Perspectives on Black History Month

By Michele Meyer-Shipp

It’s Hollywood awards season, and one of the films people are buzzing about is "Green Book.” Set in the Deep South in the 1960s, it tells the story of an African-American classical and jazz pianist and his Italian-American driver and bodyguard as they travel from performance to performance across the United States.

While ads for the film hint that it is based on a true story, the excitement around it had me wondering how many people actually know the relevance of its title. The movie is named for a resource that has now become a piece of American history and the Black experience: In 1936, a Harlem, NY, postal worker named Victor Hugo Green published the “The Negro Motorist Green Book,” an annual guidebook for African Americans who traveled by car. The book listed restaurants, gas stations, garages, hotels and motels, parks, public and private businesses and other places that would welcome and accommodate Black travelers in a time when non-whites were openly — and often legally —discriminated against.  It became a staple of Black motorists, many of whom would never leave home without it to help ensure their safety as they traveled our roads and highways.

The book ceased publication in 1966, shortly after the passage of the Civil Rights Act of 1964, which outlawed the types of racial discrimination that inspired Victor Green to create it. But as we heard during our Day of Understanding conversations, the experience of “traveling while Black” continues to occur in some places, even today.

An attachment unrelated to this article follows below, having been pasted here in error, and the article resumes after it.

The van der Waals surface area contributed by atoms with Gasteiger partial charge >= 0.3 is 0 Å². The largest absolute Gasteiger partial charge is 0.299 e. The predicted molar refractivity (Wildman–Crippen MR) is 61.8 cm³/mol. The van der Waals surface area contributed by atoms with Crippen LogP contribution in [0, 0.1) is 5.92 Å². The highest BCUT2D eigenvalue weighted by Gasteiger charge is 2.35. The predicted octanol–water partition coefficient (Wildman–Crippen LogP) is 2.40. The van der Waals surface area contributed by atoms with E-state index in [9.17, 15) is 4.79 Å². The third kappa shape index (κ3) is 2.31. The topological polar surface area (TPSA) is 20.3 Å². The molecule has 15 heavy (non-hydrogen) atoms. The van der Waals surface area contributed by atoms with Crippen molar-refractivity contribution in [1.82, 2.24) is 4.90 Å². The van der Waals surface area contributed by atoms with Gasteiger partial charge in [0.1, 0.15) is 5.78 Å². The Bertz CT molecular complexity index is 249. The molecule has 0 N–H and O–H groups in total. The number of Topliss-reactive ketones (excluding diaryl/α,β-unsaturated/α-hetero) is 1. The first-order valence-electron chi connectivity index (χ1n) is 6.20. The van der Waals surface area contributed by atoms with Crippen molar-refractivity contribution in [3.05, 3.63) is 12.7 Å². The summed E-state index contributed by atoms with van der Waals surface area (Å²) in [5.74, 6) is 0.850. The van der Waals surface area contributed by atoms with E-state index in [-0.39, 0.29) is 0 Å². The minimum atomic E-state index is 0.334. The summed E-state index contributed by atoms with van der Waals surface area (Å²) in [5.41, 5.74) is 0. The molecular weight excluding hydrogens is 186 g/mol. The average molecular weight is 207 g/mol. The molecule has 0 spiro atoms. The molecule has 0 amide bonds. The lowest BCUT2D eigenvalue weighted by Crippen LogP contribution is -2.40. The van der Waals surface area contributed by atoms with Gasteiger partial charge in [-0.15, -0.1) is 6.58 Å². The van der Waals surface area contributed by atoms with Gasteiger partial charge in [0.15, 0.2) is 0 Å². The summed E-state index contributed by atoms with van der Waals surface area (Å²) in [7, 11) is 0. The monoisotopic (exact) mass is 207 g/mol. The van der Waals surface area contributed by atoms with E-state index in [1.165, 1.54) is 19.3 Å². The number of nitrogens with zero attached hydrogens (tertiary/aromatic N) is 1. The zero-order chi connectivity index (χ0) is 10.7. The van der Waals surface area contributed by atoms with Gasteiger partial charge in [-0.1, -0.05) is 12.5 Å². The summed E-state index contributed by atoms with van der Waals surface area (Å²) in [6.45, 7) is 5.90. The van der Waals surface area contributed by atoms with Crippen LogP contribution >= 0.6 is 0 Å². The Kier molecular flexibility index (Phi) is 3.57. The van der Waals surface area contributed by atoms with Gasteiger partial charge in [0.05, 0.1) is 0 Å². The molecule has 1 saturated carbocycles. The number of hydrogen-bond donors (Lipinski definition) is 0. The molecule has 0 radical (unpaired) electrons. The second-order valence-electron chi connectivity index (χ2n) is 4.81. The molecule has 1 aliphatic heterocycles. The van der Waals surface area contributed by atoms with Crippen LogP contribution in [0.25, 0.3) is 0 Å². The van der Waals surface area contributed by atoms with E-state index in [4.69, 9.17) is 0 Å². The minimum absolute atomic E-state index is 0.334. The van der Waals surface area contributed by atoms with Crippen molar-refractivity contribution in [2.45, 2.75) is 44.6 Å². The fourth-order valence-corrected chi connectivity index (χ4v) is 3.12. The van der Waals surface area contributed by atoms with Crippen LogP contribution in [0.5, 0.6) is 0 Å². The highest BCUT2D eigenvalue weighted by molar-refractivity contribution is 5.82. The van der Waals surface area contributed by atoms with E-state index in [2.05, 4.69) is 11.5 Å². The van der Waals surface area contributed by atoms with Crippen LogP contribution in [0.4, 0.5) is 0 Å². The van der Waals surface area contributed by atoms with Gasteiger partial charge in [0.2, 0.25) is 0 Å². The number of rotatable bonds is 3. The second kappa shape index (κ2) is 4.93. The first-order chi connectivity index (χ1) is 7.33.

For the generations who came before us, the ability to travel freely across our beautiful country, take their family to a popular vacation spot, or dine at a famous restaurant simply wasn’t an option.
Michele Meyer-Shipp

It is uncomfortable to think about needing a guidebook to help us find a place to eat or sleep or buy gasoline or go to the bathroom. But for Black Americans who used “The Negro Motorist Green Book”— and even those who did not — considering those things before they left home was a way of life. Today, many of us don’t give them a second thought; but for the generations who came before us, the ability to travel freely across our beautiful country, take their family to a popular vacation spot, or dine at a famous restaurant simply wasn’t an option.

As we commemorate Black History Month, I hope my musings inspire you to learn more about the story behind “Green Book.”  As importantly, I hope it inspires you to start a conversation that helps you learn more about each other, because knowledge creates understanding, and understanding obliterates fear.

 Michele Meyer-Shipp is Chief Diversity Officer of KPMG.

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